Independent risk factors for episode-of-care costs in the upper quartile of our study group (greater than USD 44,564) included disposition to a skilled nursing or rehabilitation facility (odds ratio [OR], 5.49; 95% CI, 1.97–15.15; p = 0.001) (Table 3), length of stay 4 days or greater (OR, 3.66; 95% CI, 1.60–8.38; p = 0.002), and readmission within 90 days (OR, 6.99; 95% CI, 2.58–18.91; p < 0.001). Age older than 75 years, nonwhite ethnicity, Charlson Comorbidity Index score of 3 or greater, obesity, and low socioeconomic status were not associated with increased episode-of-care costs in our study.
Table 3

Multivariate logistic regression analysis of risk factors for episode-of-care costs in the upper quartile (greater than USD 44,564)

Patient risk factor

Odds ratio

95% CI

p value

Female gender

1.58

0.70–3.57

0.270

Bottom quartile household income

0.78

0.26–2.33

0.667

Age older than 75 years

1.24

0.52–2.92

0.618

Disposition to skilled nursing facility or rehabilitation

5.49

1.97–15.15

0.001

BMI > 35 kg/m2

1.22

0.53–2.81

0.639

Revision hip arthroplasty

0.85

0.39–1.86

0.689

Charlson Comorbidity Index score of 3 or greater

0.81

0.32–2.07

0.665

Nonwhite ethnicity

1.18

0.45–3.08

0.723

In-hospital complication

1.79

0.80–3.99

0.153

Length of stay 4 days or greater

3.66

1.60–8.38

0.002

90-day readmission

6.99

2.58–18.91

< 0.001

Discussion

Several studies have shown the effectiveness of bundled-payment models for primary hip and knee arthroplasties [3, 8, 10]. However, revision TJA presents a complex set of problems for bundling episode-of-care payments. Because of the inherent higher risk of complications, unpredictable nature of the surgical procedures, and varying degrees of technical difficulty, surgeons and hospitals have reservations about expanding the CMS bundled-payment initiative framework to include revision hip and knee arthroplasties. Revision TJAs have a higher cost burden than primary TJAs [2, 16], and a few high-cost outliers can severely reduce or even eliminate the hospital’s margin on the bundle [15]. We sought to determine whether there were any differences in CMS episode-of-care costs, hospital length of stay, and readmission rate from before and after implementation of our bundled payment program; if there were any differences in reimbursements and resource utilization between revision THAs and TKAs at our institution; and if there were any independent risk factors for patients with high costs who may not be appropriate for a bundled-payment system for revision TJA?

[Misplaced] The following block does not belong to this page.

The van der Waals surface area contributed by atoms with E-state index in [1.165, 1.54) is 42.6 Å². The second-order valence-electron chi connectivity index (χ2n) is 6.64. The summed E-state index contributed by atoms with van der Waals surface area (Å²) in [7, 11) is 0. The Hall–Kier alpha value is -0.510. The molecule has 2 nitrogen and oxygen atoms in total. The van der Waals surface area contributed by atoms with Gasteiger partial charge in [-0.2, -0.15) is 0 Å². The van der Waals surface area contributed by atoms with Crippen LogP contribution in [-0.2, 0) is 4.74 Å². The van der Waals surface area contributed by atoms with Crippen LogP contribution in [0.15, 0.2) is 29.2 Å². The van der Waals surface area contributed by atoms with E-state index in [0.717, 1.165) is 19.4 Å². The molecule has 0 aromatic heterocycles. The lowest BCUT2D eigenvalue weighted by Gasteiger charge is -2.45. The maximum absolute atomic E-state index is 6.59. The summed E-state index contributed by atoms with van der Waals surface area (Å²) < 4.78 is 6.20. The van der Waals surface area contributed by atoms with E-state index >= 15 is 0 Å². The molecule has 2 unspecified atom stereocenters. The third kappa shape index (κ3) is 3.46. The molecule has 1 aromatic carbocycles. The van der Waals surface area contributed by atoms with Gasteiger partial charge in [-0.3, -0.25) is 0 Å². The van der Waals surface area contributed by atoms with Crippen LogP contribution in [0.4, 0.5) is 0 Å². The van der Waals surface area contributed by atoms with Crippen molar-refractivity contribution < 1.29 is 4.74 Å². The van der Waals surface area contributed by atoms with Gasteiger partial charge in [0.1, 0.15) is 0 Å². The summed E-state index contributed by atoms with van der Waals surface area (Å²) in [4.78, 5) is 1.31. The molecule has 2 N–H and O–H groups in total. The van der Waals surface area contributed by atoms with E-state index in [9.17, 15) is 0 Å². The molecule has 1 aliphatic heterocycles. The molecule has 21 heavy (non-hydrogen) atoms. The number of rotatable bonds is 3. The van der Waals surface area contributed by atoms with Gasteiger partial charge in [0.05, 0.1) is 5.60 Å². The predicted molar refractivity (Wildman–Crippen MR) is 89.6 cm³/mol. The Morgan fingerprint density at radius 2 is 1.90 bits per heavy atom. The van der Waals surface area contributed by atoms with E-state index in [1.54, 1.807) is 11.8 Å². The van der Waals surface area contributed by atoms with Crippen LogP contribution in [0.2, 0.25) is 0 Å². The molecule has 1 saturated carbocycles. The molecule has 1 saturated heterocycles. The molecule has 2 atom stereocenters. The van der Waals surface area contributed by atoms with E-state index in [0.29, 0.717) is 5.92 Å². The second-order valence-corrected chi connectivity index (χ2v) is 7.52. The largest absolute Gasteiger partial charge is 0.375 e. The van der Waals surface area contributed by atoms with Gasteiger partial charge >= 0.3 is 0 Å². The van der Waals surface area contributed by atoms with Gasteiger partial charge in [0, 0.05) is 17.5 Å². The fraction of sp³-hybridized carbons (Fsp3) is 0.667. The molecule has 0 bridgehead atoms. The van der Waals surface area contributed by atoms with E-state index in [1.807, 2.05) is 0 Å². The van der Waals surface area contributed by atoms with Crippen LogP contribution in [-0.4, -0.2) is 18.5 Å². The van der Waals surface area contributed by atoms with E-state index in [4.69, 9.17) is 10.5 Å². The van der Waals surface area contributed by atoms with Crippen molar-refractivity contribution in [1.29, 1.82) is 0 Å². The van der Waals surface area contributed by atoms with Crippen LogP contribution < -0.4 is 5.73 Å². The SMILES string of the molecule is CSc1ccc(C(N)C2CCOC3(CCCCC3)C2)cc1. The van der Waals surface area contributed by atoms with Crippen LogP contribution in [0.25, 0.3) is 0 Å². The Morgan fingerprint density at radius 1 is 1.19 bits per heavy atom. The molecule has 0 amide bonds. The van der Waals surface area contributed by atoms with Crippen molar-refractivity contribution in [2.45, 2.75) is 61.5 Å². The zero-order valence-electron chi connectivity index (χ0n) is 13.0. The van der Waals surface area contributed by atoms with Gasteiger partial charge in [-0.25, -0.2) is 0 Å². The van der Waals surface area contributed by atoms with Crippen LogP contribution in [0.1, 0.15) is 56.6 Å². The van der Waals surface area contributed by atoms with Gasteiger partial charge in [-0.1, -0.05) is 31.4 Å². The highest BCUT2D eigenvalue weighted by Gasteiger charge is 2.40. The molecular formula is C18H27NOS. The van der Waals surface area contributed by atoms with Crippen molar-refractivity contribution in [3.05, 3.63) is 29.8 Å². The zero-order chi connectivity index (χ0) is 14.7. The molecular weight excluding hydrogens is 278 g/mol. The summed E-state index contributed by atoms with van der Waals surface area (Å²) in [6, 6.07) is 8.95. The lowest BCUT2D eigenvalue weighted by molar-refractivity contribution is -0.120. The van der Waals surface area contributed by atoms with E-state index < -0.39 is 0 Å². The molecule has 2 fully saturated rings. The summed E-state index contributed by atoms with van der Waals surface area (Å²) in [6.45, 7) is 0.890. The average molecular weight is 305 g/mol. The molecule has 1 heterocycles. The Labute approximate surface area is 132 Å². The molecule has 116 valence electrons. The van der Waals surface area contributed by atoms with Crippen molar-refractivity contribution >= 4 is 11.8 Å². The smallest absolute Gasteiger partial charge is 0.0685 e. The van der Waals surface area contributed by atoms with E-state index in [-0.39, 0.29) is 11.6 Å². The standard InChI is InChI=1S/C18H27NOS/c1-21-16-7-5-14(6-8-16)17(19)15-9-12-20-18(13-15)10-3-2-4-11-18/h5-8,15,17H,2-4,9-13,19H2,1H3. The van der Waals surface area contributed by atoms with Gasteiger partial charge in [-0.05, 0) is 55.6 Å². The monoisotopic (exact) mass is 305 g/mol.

Our study has several limitations. Our cost data included only CMS episode-of-care reimbursement, not the true cost to the hospital or surgeon for each patient. Accurately identifying true costs is difficult to measure, and hospitals may be financially disadvantaged if they enter a bundled-payment arrangement without knowing the true costs for a procedure. We included all patients undergoing revision THAs or TKAs in our analysis, except for one patient with hemophilia. This patient required continuous factor infusion and had a USD 6 million episode-of-care CMS cost. He was excluded from the BPCI after a formal appeal to CMS. Tertiary-care hospitals such as ours will face challenges treating these medically complex patients who can influence bundled-payment arrangement results. Implant costs vary tremendously between an upsized primary and a modular revision component. Perhaps even a single, difficult revision can ruin a bundled-payment arrangement. With more data, payers and policymakers should distinguish between the degree of difficulty and variability of the risk of complications of each revision procedure to fairly compensate and protect surgeons and hospitals. Although powered to detect a modest difference in costs between the bundled and nonbundled groups, the risk of committing a Type II error when interpreting results from differences in the hip and knee subgroups is high. We also included data from two hospitals in our health system, which may have variability in discharge planning and readmission. However, our department attempted to streamline the disposition process for surgeons, social workers, and therapists and raise flags in the electronic medical record for emergency medicine physicians considering readmission at either hospital. Likewise, attempts at standardization protocols have been in place for care pathways at both hospitals. Patient demographics and procedures were comparable between the two hospitals, helping to minimize bias.